237 Years Ago

On July 6, 1776 the Convention of Maryland ordered Colonel William Smallwood to march his 6 Companies stationed in Annapolis and the 3 Companies in Baltimore to Philadelphia. Joining them would be three of the Independent Companies, specifically those under the command of Captains Edward Veazey, John Allen Thomas, and James Hindman. 237 Years ago today, Smallwood’s Battalion departed for New York by way of Philadelphia. Soon after leaving, Thomas’ and Hindman’s companies were ordered to halt and return to Annapolis in order to fend off potential attacks from Lord Dunmore on the Chesapeake.1 The Nine Companies of Smallwood’s Battalion and Veazey’s Company continued north, reaching Philadelphia on July 16th, where they continued by boat to New Jersey. Thomas’ and Hindman’s company departed at the end of July after the threat from Lord Dunmore passed, catching up with Smallwood on or around August 9th.

Being the 237th anniversary of Smallwood’s departure, July 10th marks the beginning of the First Maryland Regiment’s participation in the New York and New Jersey Campaign. This campaign would prove to be devastating for the Regiment with several companies being all but decimated at the Battle of Long Island, where Maryland troops made their famous stand, for which this blog exists. The pay abstract from an earlier post gives us an idea of how many men were captured or killed during the battle. Ideally, the full strength of one of the regular companies would be 76 men and 100 men for one of the Independent companies.* Thus far, strength reports for the period directly before the battle have not been uncovered, making a precise calculation of casualties somewhat difficult. However, it is immediately evident from the pay abstract which companies made the largest sacrifices:

Captain Lucas’ Company: 27 Men
Captain Bowie’s (formerly Ewing’s) Company: 15 Men
Captain Adams’ Company: 19 Men
Captain Ford’s (formerly Stricker’s) Company: 36 Men
Captain Veazey’s (KIA at Long Island) Independent Company: 36 Men

To further diminish the ranks of the First Maryland Regiment, the Battle of White Plains inflicted even more casualties, taking the life of another Captain of the Independent Companies, Captain Bennett Bracco. Many of the survivors of this campaign went on to reenlist when the army was reorganized in December, forming a combat tested and reliable core of the new First Maryland Regiment.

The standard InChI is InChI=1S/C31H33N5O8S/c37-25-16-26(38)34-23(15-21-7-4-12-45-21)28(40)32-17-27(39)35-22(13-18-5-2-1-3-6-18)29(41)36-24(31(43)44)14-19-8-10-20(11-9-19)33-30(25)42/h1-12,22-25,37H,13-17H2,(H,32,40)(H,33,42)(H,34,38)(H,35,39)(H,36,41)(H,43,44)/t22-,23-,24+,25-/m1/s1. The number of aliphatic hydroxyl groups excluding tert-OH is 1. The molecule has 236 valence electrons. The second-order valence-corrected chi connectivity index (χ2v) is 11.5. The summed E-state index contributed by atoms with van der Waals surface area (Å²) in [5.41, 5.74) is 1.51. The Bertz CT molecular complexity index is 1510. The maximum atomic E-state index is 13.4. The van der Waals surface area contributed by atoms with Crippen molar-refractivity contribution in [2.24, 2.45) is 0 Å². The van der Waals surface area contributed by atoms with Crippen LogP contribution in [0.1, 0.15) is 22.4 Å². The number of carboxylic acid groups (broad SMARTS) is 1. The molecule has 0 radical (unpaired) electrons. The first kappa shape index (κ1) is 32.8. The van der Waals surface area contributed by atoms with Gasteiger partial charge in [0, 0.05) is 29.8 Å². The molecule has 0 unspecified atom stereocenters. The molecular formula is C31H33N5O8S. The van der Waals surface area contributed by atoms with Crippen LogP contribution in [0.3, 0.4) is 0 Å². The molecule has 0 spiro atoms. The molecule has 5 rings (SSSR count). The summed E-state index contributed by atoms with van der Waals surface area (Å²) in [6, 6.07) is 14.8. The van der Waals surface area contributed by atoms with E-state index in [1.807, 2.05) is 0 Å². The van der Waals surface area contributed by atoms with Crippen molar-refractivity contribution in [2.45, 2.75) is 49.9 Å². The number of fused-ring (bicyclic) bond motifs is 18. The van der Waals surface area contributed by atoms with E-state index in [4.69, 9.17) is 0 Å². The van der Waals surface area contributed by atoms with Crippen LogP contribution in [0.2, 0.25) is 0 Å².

1. Journal and Correspondence of the Maryland Council of Safety, July 7 – Dec. 31 1776. Archives of Maryland Online vol. 12 p. 50.
*Due to desertion and sickness, the companies were almost certainly not at full strength
                                                                                                                                                   

Since we never want to miss an opportunity to show off original documents I have attached images of the marching orders decided upon in the Convention of Maryland to send to William Smallwood.

-Daniel

Orders Orders 2

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3 Responses to 237 Years Ago

  1. Anonymous says:

    238 Years Ago … The 1st Company Maryland Rifles was formed c 22 Jun 1775 under the command of Captain Michael Cresap. They marched a grueling 550 miles in 22 days to join General George Washington “before Boston” in August 1775 at the beginning of the American Revolutionary War. My 4th great-grandfather was one of the enlistees. But, little is know about the others who also served in this unit. Perhaps your research could be expanded a little to include this unit, which was the very 1st unit formed in MD to fight for the revolution. I understand the US Army of today traces its history back to the 1st Co. Maryland Rifles.

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    • Thanks for your comment! We have come across a little about the early activities of Maryland troops, including the rifle companies that went to Boston and the Marylanders who fought at Quebec.

      One very interesting source about the rifle companies is the diary of Daniel McCurtan, one of the men. It was published in Thomas Balch, ed., Papers Relating Chiefly to the Maryland Line During the Revolution (1857). You can read it online via archive.org. If you have any sources that you’ve run across about this topic, that you could pass on, that would be great!

      Thanks for reading,
      Owen

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